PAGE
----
Wednesday, April 30, 2014

Brass Ensemble Music from Popular Music of North America

Today's class, "Brass Ensemble Music from Popular Music of North America" featured a variety of groups that incorporated or featured a brass ensemble within the more popular genres of Rock, Jazz/Fusion, Funk, and Soul.

These groups have made a significant impact and many of them have sold millions of albums and/or were awarded Grammys. We didn't get to a few, including the Washington Symphonic Brass Classic Rock CDHere are the related Links:

Herb Alpert Presents

Taste of Honey Video

CBS Sunday Morning Feature about Herb Alpert

Washington Symphonic Brass "Classic Rock for Brass"

Beginnings Video

Blood Sweat and Tears
Lucretia Video

Open Up Wide Video

David Byrne and St. Vincent
NPR Video

Here is the YouTube Playlist I created called "Brass Ensembles in Popular Music":

Monday, April 28, 2014

Brass Choir Repertoire

Today we discussed repertoire that might be appropriate for a collegiate brass choir. As I mentioned, there are often several challenges to forming a brass choir; repertoire, scheduling, and instrumentation to name a few. Below is a list of suggested original works for brass choir you might consider. There are many excellent arrangements of works by Wagner, Strauss, Rimsky-Korsakov, et. al, but I focussed on original works. 

Fisher Tull - The Binding, Commendation, Liturgical Symphony, Quodlibet, Soundings, Variations on an Advent Hymn

Alfred Reed - Symphony for Brass and Percussion, Othello; Symphonic Portrait for Brass Ensemble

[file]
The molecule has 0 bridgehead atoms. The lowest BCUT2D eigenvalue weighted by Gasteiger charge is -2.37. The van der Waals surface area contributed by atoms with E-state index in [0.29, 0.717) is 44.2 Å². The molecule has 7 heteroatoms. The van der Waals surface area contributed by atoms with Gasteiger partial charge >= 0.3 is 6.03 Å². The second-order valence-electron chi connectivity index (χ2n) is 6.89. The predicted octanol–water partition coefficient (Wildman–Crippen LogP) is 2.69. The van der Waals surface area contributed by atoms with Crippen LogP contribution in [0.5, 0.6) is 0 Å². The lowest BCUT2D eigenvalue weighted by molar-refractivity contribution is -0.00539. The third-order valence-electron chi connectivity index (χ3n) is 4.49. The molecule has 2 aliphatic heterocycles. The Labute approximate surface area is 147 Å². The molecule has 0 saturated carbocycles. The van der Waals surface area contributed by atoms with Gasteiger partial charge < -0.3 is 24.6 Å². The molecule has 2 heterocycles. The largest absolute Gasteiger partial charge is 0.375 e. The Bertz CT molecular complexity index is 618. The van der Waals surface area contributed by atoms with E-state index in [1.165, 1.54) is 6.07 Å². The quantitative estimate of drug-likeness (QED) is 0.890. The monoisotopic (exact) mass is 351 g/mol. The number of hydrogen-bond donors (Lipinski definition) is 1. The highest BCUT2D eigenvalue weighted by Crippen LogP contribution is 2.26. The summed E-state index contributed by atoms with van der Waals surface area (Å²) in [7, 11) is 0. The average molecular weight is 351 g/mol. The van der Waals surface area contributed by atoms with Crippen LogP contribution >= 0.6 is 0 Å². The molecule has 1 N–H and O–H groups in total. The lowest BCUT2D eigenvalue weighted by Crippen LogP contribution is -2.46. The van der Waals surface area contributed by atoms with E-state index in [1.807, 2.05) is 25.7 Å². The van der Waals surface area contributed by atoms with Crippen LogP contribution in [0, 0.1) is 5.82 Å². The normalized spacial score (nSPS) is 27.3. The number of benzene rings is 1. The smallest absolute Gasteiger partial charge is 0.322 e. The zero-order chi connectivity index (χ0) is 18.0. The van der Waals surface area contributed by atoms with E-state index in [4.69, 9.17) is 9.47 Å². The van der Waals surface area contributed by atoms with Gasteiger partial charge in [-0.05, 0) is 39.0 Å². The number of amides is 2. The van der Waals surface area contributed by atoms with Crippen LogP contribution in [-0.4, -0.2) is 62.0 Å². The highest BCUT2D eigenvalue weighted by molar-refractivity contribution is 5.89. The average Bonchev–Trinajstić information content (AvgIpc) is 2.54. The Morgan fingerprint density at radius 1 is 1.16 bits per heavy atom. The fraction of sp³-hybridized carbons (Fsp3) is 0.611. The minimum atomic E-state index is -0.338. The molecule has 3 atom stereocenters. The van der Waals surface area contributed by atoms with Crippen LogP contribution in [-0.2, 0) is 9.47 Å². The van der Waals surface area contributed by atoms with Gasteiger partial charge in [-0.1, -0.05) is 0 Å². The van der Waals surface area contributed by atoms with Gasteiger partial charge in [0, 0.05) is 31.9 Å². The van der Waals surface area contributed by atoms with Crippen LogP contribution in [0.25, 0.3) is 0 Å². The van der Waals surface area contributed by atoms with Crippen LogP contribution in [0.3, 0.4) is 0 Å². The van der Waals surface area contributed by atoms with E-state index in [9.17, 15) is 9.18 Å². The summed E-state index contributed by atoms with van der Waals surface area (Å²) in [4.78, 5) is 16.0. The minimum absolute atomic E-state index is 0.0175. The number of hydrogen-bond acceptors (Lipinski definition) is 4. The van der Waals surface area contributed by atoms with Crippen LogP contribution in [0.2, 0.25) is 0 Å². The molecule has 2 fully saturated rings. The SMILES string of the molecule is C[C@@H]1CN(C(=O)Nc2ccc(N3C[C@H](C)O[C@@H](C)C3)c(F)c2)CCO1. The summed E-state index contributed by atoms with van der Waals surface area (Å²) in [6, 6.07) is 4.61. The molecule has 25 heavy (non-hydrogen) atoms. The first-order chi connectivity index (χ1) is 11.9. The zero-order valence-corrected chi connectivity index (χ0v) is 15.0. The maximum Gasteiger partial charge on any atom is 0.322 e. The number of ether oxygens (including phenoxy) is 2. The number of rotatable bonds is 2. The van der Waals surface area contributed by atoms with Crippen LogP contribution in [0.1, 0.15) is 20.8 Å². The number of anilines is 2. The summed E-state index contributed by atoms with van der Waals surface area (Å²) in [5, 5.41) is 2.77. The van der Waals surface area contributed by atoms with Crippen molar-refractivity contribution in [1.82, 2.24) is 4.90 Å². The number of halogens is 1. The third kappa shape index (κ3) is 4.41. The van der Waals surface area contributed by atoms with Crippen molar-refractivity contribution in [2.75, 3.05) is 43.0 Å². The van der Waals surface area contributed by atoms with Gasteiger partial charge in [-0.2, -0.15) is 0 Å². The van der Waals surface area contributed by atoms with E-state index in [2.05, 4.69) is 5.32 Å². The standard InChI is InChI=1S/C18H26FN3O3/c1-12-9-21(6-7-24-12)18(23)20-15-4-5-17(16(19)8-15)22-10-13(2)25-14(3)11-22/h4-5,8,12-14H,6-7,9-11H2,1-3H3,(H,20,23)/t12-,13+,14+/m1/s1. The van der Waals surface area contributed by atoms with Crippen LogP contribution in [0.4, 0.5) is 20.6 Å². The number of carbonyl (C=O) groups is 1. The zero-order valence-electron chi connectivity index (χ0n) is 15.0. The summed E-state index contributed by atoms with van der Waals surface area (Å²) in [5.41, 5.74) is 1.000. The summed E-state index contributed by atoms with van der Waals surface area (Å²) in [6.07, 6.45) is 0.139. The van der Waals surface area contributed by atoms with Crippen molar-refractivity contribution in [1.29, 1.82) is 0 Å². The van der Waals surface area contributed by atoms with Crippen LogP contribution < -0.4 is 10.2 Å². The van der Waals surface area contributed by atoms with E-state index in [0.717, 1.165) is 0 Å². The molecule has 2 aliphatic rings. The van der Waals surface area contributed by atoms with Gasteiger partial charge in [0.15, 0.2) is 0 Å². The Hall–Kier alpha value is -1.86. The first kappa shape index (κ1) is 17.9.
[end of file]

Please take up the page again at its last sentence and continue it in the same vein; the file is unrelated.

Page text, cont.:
Aaron Copland - Fanfare for the Common Man, Ceremonial Fanfare

Karel Husa - Divertemento

Walingford Riegger - Music for Brass Choir, Op.45 (1949, Nonet for Brass (1951)

Guther Schuller - Symphony for Brass and Percussion (1950)

Raymond Premru

Joseph Turrin

Hovhaness - Link to List of Wind and Brass Music

Eric EwazenSymphony in Brass, A Western Fanfare, Grand Canyon Sinfonia, Front Range Fanfare

David Felder - Incendio, Shredder

Editions BIM - Music for Brass Ensemble (including works by Howarth, Koetsier, Plog and Sampson)

We also listened to parts of my YouTube playlist "Brass Choir Music". I have embedded the whole playlist here:

Wednesday, April 23, 2014

Obscure Brass Day

In class today, we held an"Obscure Brass Ensemble Music Day" listening session and each of you made excellent contributions. Interpreting the word "Obscure" as less frequently heard, or known by few, we came with an eclectic and innovative mix. Since most of them are on YouTube, I have curated them all onto a YouTube playlist called, of course, "Obscure Brass"

Monday, April 14, 2014

Henri Tomasi - Fanfare Liturgiques

Tuesday we listened to the Summit Brass recording of Fanfares Liturgique, by Henri Tomasi. As you heard, it is a very powerful and well-crafted composition. The names of the movements are translated below, and as we discussed, the genre seems to be an "instrumental oratorio" - that is, a sacred brass choir version of a liturgical work. Of course there is no text sung, but the orator could be represented by the trombone solo of the second movement. Note also the return of the triumphant first theme, possibly a motif for the Christ figure, returns in the final movement. I also was reminded in several passages of the works Stravinsky, Respighi, Bach, and Dukas.

This work was originally called "Fanfares Concertantes" and was part of his opera Don Juan de Mañera.
  • I. Annonciation (Annunciation is the term describing the moment when the angel Gabriel declared Mary to be the mother of God)